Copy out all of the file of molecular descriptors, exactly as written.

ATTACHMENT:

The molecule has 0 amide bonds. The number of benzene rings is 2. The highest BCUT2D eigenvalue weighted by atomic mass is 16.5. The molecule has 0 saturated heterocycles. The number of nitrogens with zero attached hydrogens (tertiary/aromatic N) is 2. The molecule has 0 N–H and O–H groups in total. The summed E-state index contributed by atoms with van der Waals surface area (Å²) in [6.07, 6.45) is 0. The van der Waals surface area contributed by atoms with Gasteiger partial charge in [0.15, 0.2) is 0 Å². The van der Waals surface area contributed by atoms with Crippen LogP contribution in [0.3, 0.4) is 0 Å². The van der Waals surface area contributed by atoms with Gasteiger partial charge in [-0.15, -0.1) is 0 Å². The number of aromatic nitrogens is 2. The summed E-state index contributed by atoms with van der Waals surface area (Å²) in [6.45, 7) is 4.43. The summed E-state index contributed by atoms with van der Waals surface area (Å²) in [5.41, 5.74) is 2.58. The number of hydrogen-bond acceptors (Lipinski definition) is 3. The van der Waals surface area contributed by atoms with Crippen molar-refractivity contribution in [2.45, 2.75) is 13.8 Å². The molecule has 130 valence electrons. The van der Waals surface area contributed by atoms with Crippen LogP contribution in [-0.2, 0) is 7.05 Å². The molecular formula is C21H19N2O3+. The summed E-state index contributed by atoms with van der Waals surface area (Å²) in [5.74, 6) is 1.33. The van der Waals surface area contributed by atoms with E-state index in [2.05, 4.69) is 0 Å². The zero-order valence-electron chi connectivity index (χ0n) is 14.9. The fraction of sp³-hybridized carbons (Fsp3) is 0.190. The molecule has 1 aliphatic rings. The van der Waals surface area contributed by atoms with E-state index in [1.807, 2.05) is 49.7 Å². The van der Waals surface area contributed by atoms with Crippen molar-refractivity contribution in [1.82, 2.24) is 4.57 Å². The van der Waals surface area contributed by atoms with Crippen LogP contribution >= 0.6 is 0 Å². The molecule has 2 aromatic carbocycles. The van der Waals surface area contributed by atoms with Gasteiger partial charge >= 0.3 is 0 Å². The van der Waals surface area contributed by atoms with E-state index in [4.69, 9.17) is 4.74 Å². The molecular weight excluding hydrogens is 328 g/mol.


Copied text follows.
The molecule has 0 amide bonds. The number of benzene rings is 2. The highest BCUT2D eigenvalue weighted by atomic mass is 16.5. The molecule has 0 saturated heterocycles. The number of nitrogens with zero attached hydrogens (tertiary/aromatic N) is 2. The molecule has 0 N–H and O–H groups in total. The summed E-state index contributed by atoms with van der Waals surface area (Å²) in [6.07, 6.45) is 0. The van der Waals surface area contributed by atoms with Gasteiger partial charge in [0.15, 0.2) is 0 Å². The van der Waals surface area contributed by atoms with Crippen LogP contribution in [0.3, 0.4) is 0 Å². The van der Waals surface area contributed by atoms with Gasteiger partial charge in [-0.15, -0.1) is 0 Å². The number of aromatic nitrogens is 2. The summed E-state index contributed by atoms with van der Waals surface area (Å²) in [6.45, 7) is 4.43. The summed E-state index contributed by atoms with van der Waals surface area (Å²) in [5.41, 5.74) is 2.58. The number of hydrogen-bond acceptors (Lipinski definition) is 3. The van der Waals surface area contributed by atoms with Crippen molar-refractivity contribution in [2.45, 2.75) is 13.8 Å². The molecule has 130 valence electrons. The van der Waals surface area contributed by atoms with Crippen LogP contribution in [-0.2, 0) is 7.05 Å². The molecular formula is C21H19N2O3+. The summed E-state index contributed by atoms with van der Waals surface area (Å²) in [5.74, 6) is 1.33. The van der Waals surface area contributed by atoms with E-state index in [2.05, 4.69) is 0 Å². The zero-order valence-electron chi connectivity index (χ0n) is 14.9. The fraction of sp³-hybridized carbons (Fsp3) is 0.190. The molecule has 1 aliphatic rings. The van der Waals surface area contributed by atoms with E-state index in [1.807, 2.05) is 49.7 Å². The van der Waals surface area contributed by atoms with Crippen molar-refractivity contribution in [1.82, 2.24) is 4.57 Å². The van der Waals surface area contributed by atoms with Crippen LogP contribution >= 0.6 is 0 Å². The molecule has 2 aromatic carbocycles. The van der Waals surface area contributed by atoms with Gasteiger partial charge >= 0.3 is 0 Å². The van der Waals surface area contributed by atoms with E-state index in [4.69, 9.17) is 4.74 Å². The molecular weight excluding hydrogens is 328 g/mol.